28 December 2019

The International Labour Organization (ILO) is marking its centenary in 2019 and as part of the commemoration has launched a photography project called “Dignity at Work: The American Experience” to document the working life of people across the United States. UN News joined the ILO on a visit to the southern US state of Louisiana. 

Clarence Martin, the son of a sharecropper and carpenter, opened Martin Accordions in Lafayette, Louisiana after giving up working as a building site contractor. The company, where his son and daughter also work, makes, repairs and tunes accordions. 

ILO Photo/John Isaac
Clarence Martin (left) talks to a customer whose accordion he has repaired.

“I used to be a residential contractor and cabinet maker, but 37 years ago decided, after my body started giving out on me, that I needed a new job. My wife had bought me an accordion and I took it all apart to see how it was made. After rebuilding it, I decided that’s what I wanted to do with my life.   

I started making melodeon accordions which originated in Germany. They are called Cajun accordions in Louisiana. We made 50 in the first year and after three years we were a major manufacturer here in Louisiana and now in a busy year, we can make over 200.  I measured the accordion and documented every part and then my son drafted the designs for those pieces on his computer, so I had plans to work from.   

We were only three people. It’s difficult to teach people to make accordions, as it just takes too much time. If you mess up one little thing, you have to throw away the accordion and start again. I’ve seen an accordion which didn’t turn out well end up in the BBQ pit; it sounded so bad. 

I still work 10-12 hours a day. I can never get enough of this work; I’ve always been a workaholic and now my daughter is the same. She used to come into the workshop after school and said she would like to help out. It’s a lot of fun for us to work as a family.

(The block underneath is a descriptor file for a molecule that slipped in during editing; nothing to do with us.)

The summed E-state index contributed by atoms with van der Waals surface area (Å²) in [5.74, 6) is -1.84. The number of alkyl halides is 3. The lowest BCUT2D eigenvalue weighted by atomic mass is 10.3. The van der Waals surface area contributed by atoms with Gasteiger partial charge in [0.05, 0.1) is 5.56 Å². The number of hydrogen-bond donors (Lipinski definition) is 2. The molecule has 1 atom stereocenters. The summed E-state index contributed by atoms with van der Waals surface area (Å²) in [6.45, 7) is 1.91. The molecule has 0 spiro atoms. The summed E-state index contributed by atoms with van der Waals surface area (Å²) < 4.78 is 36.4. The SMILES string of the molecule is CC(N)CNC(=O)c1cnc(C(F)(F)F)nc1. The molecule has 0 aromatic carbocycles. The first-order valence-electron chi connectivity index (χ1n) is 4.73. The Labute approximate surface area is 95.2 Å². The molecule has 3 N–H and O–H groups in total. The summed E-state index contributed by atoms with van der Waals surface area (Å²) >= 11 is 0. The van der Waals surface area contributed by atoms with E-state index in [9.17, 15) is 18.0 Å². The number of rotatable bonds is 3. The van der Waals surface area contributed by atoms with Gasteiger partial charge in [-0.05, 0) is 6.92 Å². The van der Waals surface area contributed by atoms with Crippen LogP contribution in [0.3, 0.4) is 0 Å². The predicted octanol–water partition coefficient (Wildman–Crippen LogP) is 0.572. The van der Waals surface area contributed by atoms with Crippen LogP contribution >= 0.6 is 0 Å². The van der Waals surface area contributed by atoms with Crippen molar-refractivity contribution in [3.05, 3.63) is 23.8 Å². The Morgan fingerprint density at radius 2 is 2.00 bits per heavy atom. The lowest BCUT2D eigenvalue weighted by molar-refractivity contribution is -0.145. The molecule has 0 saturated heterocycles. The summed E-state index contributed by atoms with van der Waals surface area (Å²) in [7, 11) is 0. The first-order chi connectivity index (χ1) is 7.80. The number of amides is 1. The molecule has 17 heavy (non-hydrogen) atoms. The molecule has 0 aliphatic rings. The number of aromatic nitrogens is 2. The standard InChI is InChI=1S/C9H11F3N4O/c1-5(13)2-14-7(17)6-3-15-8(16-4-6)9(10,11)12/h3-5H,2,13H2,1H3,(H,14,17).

The best part of this job is meeting people from all over the world and especially French-speaking nations like Canada and France. It’s a pleasure and an honour to make accordions. This has been the most rewarding job I have had; I’ve never had so much fun in my whole life. 

ILO Photo/John Isaac
Martin Accordions is a family business. Clarence Martin's son, Anthony (pictured) polishes the body of a new accordion.

I’d like to expand the business as there is more demand for accordions, but we need more people who are as good as me or better. We have one man who learned how to make accordions by looking over my shoulder and he is excellent, better than me, but he is not ready to retire yet. I told him when he does retire, he has a job here.” 


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News Tracker: Past Stories on This Issue

Women in Business 'must be knowledgeable and trust their knowledge'

Women who set up their own businesses will succeed if they are knowledgeable about their field and “trust their knowledge”; that’s according to the owner of a successful wine bar and store in the city of New Orleans in the United States. 

‘Humanity, quiet dignity’ of workers profiled in US-wide photo project

A small paddle-boat with two men on board finds its way through a green but muddy field planted with rice on a 120-acre farm in Scott, in the US state of Louisiana. It lurches forward as one of the men plants little metal traps into the mud every ten feet or so.